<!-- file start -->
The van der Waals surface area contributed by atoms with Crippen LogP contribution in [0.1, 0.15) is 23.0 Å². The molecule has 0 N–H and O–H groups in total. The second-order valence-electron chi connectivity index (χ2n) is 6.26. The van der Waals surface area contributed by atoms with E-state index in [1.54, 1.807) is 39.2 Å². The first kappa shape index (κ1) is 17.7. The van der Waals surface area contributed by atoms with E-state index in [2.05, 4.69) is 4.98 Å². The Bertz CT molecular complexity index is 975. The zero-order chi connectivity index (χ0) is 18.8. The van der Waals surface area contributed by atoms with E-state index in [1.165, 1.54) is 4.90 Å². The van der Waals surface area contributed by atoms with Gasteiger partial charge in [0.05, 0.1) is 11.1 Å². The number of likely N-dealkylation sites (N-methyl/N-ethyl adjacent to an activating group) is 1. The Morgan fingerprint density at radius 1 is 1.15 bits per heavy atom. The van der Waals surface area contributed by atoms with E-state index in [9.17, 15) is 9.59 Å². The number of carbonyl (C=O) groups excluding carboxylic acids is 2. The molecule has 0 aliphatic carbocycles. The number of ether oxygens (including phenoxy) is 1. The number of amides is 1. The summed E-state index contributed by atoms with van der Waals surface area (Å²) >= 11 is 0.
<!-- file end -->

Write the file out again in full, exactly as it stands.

The van der Waals surface area contributed by atoms with Crippen LogP contribution in [0.1, 0.15) is 23.0 Å². The molecule has 0 N–H and O–H groups in total. The second-order valence-electron chi connectivity index (χ2n) is 6.26. The van der Waals surface area contributed by atoms with E-state index in [1.54, 1.807) is 39.2 Å². The first kappa shape index (κ1) is 17.7. The van der Waals surface area contributed by atoms with E-state index in [2.05, 4.69) is 4.98 Å². The Bertz CT molecular complexity index is 975. The zero-order chi connectivity index (χ0) is 18.8. The van der Waals surface area contributed by atoms with E-state index in [1.165, 1.54) is 4.90 Å². The van der Waals surface area contributed by atoms with Gasteiger partial charge in [0.05, 0.1) is 11.1 Å². The number of likely N-dealkylation sites (N-methyl/N-ethyl adjacent to an activating group) is 1. The Morgan fingerprint density at radius 1 is 1.15 bits per heavy atom. The van der Waals surface area contributed by atoms with E-state index in [9.17, 15) is 9.59 Å². The number of carbonyl (C=O) groups excluding carboxylic acids is 2. The molecule has 0 aliphatic carbocycles. The number of ether oxygens (including phenoxy) is 1. The number of amides is 1. The summed E-state index contributed by atoms with van der Waals surface area (Å²) >= 11 is 0.